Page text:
Do You Live in an Addiction Treatment Desert?
How far is the closest rehab? Is it more than a mile? Three miles? Five? If so, you may live in an addiction treatment desert. And your chances of getting sober — and staying sober — are much less than average. Much much less.
So goes a recent study conducted by the good folks at The Ohio State University. The study, which was led by Ohio State College of Public Health assistant professor Dr. Ayaz Hyder and published in the medical journal PLOS ONE, concentrated on Ohio’s Franklin County. We got the news via Max Filby at The Columbus Dispatch.
Research has shown the likelihood of someone staying in treatment drops by up to 50% when a treatment provider is more than a mile away, writes Filby. In other words, when they live in an addiction treatment desert.
To be fair, researchers are pretty strict about just what constitutes an addiction treatment desert. A treatment provider can’t be more than a mile from a person’s home. Furthermore, it must be reachable within two-minutes by car or less than 30 minutes via public transportation.
“The main message is that opioid treatment deserts exist in Franklin County,” said Dr. Hyder. “They are spread out; they’re not concentrated in one specific area … they are everywhere.”
We agree. Addiction treatment deserts are everywhere. Especially by those standards. We also agree that more providers are needed. Many more. And yes, it would be terrific if those new providers would “set-up shop” in these so-called deserts. We’re just not sure why there’s such a rigorous definition of desert. After all, it’s not as if Ohio has experienced desertification.
In fact, quite the contrary. Ohio Department of Mental Health and Addiction Services’ Eric Wandersleben told Filby the number of opiate treatment providers in the state has gone from 24 to 89 over the last four years. The spokesman also said “recent federal changes are expected to further increase providers in the future.”
Oasis in the Addiction Treatment Desert
It’s clear that Dr. Hyder’s desert stratagem is to see an increase in oases throughout the state he calls home. And hey, if strict parameters will realize an extra oasis or three, who are we to argue? Especially considering Ohio’s fatal overdose rate.
Yes, Ohio still seems to be second to West Virginia in overdose deaths. (Though some reports put the state at #1 and others drop it to #4, after New Hampshire and Maryland.) Numbers were already high and rising before Covid struck; since then they’ve become atrocious. In fact, a recent report in JAMA that used publicly available data from the Ohio Department of Health, found fatal drug overdoses went from an average of 85 a week before the pandemic, to 145 a week after the National Emergency was declared. That’s a 70.06% increase.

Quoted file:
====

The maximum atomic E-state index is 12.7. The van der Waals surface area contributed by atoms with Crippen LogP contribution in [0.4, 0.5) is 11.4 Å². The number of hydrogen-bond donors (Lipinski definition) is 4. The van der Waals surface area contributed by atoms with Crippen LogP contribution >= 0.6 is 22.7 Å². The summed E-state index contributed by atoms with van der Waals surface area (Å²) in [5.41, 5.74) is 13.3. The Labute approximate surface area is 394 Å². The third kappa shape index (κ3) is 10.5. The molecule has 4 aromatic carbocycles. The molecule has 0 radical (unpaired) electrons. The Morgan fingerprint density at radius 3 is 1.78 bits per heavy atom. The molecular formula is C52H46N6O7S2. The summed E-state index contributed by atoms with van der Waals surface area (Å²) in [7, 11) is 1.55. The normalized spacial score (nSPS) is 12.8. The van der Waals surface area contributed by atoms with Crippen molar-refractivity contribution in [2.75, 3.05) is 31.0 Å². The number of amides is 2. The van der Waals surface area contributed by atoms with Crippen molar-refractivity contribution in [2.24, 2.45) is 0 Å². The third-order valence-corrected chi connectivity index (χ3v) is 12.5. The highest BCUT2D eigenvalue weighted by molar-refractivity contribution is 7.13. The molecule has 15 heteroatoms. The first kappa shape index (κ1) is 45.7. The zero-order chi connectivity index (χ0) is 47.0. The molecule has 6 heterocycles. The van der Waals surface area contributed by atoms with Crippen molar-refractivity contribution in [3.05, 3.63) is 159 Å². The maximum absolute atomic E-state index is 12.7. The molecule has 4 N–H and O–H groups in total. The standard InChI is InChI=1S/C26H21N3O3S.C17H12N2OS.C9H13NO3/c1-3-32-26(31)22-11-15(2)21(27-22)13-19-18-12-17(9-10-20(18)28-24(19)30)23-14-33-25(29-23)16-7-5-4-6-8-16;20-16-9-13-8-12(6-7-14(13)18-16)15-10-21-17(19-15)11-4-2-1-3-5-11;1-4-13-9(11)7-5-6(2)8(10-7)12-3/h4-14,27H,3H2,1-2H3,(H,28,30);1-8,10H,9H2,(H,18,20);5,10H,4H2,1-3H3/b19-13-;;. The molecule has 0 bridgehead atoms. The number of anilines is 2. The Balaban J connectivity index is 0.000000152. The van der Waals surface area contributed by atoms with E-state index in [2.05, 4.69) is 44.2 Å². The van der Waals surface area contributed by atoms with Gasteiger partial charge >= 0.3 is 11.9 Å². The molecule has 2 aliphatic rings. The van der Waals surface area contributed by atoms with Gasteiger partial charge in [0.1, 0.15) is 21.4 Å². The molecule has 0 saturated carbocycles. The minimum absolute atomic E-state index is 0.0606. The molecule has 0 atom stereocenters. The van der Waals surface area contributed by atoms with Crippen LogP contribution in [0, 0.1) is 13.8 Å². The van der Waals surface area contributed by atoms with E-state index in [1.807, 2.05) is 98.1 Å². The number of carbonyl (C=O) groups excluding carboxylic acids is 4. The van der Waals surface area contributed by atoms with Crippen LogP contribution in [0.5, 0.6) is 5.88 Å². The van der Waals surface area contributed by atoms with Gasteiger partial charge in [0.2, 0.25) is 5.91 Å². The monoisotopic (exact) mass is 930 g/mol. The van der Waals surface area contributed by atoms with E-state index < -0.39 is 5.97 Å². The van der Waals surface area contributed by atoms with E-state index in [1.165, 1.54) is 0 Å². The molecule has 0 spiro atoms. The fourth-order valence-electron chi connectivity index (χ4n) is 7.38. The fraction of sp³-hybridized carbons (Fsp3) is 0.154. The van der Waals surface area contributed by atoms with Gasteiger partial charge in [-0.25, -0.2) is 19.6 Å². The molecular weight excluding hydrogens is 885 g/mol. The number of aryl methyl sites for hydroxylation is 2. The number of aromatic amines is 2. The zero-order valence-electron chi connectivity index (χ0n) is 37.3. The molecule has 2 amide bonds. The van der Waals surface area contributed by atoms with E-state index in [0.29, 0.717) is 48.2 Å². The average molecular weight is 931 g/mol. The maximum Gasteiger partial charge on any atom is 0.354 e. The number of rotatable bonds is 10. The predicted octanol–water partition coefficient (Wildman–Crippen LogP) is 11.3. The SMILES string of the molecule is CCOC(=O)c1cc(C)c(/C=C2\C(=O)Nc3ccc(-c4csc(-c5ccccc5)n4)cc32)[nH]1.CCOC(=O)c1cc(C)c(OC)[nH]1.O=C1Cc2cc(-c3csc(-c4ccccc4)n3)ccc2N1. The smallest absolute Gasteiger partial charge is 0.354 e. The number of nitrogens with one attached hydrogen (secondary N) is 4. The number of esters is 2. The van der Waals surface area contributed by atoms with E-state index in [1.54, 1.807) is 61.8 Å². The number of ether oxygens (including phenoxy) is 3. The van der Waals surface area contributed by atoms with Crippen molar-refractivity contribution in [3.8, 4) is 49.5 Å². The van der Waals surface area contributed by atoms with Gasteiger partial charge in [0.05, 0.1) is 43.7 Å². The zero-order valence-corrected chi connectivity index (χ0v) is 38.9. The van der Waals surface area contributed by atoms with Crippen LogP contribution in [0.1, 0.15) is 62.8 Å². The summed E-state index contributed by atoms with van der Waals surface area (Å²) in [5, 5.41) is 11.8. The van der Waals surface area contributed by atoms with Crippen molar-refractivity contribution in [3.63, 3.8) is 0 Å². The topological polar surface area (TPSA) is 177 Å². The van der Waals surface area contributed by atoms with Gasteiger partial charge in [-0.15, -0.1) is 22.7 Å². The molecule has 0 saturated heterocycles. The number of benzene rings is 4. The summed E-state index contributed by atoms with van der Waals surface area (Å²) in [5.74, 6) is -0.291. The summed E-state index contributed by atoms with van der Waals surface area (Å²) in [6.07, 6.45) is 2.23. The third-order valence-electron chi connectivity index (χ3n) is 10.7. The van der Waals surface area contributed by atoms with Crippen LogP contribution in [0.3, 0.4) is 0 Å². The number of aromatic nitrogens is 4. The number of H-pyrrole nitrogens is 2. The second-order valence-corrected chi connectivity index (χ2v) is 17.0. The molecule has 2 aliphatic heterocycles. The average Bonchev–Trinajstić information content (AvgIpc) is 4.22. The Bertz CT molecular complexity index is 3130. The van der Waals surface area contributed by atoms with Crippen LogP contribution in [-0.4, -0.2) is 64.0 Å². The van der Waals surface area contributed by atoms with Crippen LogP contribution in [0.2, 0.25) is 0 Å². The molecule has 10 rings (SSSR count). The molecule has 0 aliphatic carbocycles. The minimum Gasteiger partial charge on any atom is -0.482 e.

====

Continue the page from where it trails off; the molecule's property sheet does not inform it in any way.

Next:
There may be an even worse stat though. During the first week of May, Ohio’s 2020 overdose death count topped 5000. A new annual record. Even worse, officials are still counting. By the time the Ohio Department of Health finalizes last year’s mortality data in September, the number will likely be about 5,100.
In Franklin County, Ohio’s most populous, the current 2020 death toll is 797. It’s expected to easily exceed 800 before the death files are closed.
So yeah, when research finds that folks without opioid addiction treatment near home are less likely to maintain sobriety, by all means, let’s get ’em a rehab. After all, if a chicken in every pot can keep a party in office, perhaps an oasis in every desert might just keep people from dying.
Gratitude and Other Positives
Another plus is coming from Dr. Hyder’s research — more naloxone. And the overdose-reversing drug will be going right where it’s most needed too.
Yep, the Ohio Department of Mental Health and Addiction Services has taken note of the new research. And last week the department said it would flood the most impacted ZIP codes with 60,000 doses of naloxone. The doses will be going to the 23 counties that have demonstrated the highest need. And the allocation is based upon overdose deaths and overdose-related emergency department visit data garnered from the Ohio Department of Health.
Healing Properties wholeheartedly thanks Dr. Ayaz Hyder and The Ohio State University for identifying the addiction treatment deserts. It’s a cinch that studies like this will see to more seeding. And if the U.S. is ever going to experience a downturn in addiction and death, we’ve most definitely got to grow more rehabs and sober homes.
We’ve also got to keep funding — and considering — these kinds of studies. It’s only through knowing that we’ll solve such problems, and only through rigorous study that we’ll get to knowing. Take for example the Ohio Department of Mental Health and Addiction Services’ naloxone immersion plan. It’s an plan that is sure to save lives. It’s also one that may not have come about were it not for this study. So for that we offer a special salute to both University and Department.
How ’bout you? Are you living in an addiction treatment desert? Are you seeking help? It’s out there, you know. More and more. If you’ll give us a ring, we’ll let you know right where to go.